Short-acting beta2 agonists such as albuterol and levalbuterol are used frequently in acute exacerbations, especially in the ED, to quickly alleviate bronchospasms. Albuterol is a 50:50 racemic mixture of the R- and S-enantiomers, whereas levalbuterol consists only of the R-enantiomer, which is responsible for bronchodilation. In addition, levalbuterol has a greater binding affinity to the beta2 receptor to produce its bronchodilator effects. Airway reactivity associated with albuterol use is attributed to the S-enantiomer in the racemic mixture—which is the reason why levalbuterol was developed.9

Because of the increased expense associated with levalbuterol, experts have raised questions regarding its efficacy, compared with that of albuterol. In 1 study, 129 children between 2 and 14 years old, who were seen in the ED for acute moderate or severe asthma attacks, were given weight-based doses of albuterol or levalbuterol via nebulizer for 5 treatments, along with oral systemic corticosteroids following the second dose and ipratropium following the third dose. The researchers noticed no differences between the 2 groups with regard to clinical asthma scores, hospitalization rates, or pulmonary-function test results.10

Another study with children aged 1 to 18 years, seen in the ED for acute asthma exacerbations, found that those treated with levalbuterol had fewer hospitalizations, compared with those who were treated with albuterol (36% vs 45%, respectively). The length of hospital stay, however, was not significantly different between the 2 groups.11,12

Although the findings from these studies are mixed, appropriate administration of a short-acting beta2 agonist, either albuterol or levalbuterol, during an acute asthma exacerbation is most critical to reduce morbidity and mortality.

Administration Technique

Medications used in the management of asthma are available in various devices, including metered dose inhalers (MDIs), dry-powder inhalers (DPIs), and nebulizers. Pediatric patients may be reluctant to use these devices or may experience difficulty when trying to use them appropriately. Proper inhalation technique is vital to ensure adequate drug delivery and to minimize adverse drug reactions. A table listing the steps for appropriate use of MDIs can be found here.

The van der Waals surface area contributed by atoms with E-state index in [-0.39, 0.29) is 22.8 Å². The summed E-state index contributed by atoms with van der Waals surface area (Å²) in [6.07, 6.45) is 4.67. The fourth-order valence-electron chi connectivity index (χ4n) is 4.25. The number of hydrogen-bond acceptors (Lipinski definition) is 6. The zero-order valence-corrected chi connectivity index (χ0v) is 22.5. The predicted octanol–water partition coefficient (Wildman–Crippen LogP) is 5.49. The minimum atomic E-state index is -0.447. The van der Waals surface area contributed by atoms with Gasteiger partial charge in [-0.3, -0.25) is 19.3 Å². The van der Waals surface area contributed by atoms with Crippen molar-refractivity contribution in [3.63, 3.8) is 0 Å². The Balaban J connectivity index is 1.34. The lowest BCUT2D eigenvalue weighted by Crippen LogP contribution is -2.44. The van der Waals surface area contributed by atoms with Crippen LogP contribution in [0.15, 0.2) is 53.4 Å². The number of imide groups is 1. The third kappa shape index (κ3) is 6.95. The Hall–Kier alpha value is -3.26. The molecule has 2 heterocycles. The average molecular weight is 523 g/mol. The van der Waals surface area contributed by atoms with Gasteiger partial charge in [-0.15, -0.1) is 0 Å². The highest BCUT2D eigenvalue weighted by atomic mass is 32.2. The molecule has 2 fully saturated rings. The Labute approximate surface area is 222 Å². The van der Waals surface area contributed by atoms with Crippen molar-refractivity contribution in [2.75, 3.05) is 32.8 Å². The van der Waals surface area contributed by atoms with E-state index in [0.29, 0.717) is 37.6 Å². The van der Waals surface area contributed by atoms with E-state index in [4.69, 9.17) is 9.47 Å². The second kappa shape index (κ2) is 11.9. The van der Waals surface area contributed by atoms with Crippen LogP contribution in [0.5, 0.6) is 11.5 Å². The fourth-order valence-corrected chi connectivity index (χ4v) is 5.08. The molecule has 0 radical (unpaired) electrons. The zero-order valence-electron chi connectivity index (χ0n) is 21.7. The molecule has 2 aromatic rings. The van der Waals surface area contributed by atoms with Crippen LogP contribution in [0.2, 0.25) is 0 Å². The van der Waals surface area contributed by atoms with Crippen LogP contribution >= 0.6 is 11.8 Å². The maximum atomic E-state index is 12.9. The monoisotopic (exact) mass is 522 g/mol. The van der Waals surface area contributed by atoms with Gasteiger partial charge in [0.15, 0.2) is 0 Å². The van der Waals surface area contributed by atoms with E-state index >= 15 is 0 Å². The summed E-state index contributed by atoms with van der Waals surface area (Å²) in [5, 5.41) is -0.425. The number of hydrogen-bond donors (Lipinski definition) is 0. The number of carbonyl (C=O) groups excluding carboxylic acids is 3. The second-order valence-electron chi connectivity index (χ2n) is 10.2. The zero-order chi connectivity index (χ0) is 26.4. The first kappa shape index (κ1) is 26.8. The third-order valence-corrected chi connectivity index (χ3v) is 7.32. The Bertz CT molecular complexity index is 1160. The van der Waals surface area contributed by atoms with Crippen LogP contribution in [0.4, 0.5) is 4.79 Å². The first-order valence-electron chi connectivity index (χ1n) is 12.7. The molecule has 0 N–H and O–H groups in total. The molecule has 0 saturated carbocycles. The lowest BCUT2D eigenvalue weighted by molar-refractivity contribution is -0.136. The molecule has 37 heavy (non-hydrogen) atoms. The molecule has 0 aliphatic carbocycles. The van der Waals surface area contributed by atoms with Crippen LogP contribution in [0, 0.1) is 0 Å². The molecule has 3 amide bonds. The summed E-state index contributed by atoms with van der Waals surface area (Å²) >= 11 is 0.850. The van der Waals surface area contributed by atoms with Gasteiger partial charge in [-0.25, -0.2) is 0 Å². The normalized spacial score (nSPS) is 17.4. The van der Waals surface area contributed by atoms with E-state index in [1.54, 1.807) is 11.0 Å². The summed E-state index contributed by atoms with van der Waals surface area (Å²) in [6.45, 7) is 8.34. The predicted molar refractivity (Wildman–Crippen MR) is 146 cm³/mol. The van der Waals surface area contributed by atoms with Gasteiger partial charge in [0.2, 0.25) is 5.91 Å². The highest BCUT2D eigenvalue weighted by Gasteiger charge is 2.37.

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For proper techniques for using asthma management devices, go to www.PharmacyTimes.com/
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Solutions given via nebulizers may be a better option for younger patients who have difficulty maneuvering devices, because nebulizers do not require significant manual coordination while being administered. The disadvantages of using nebulizers may include a longer period of time to receive treatment, as well as inconvenience, because these devices are not as easily transported from home to school or day care, compared with other devices.

MDIs may be difficult for pediatric patients to actuate appropriately using hand-breath coordination. To increase medication delivery to the lungs, spacers or valved holding chambers may be recommended, because these devices "hold" the dose of medication to allow the patient more time to inhale appropriately.

Pharmacist's Role

Pharmacists can play a vital role in the management of pediatric patients with asthma. Patient education, especially regarding appropriate inhalation technique, is essential to ensure adequate medication delivery. Providing handouts with pictures of appropriate inhaler technique, as well as asking patients to demonstrate technique after proper instruction, may be useful, particularly with children.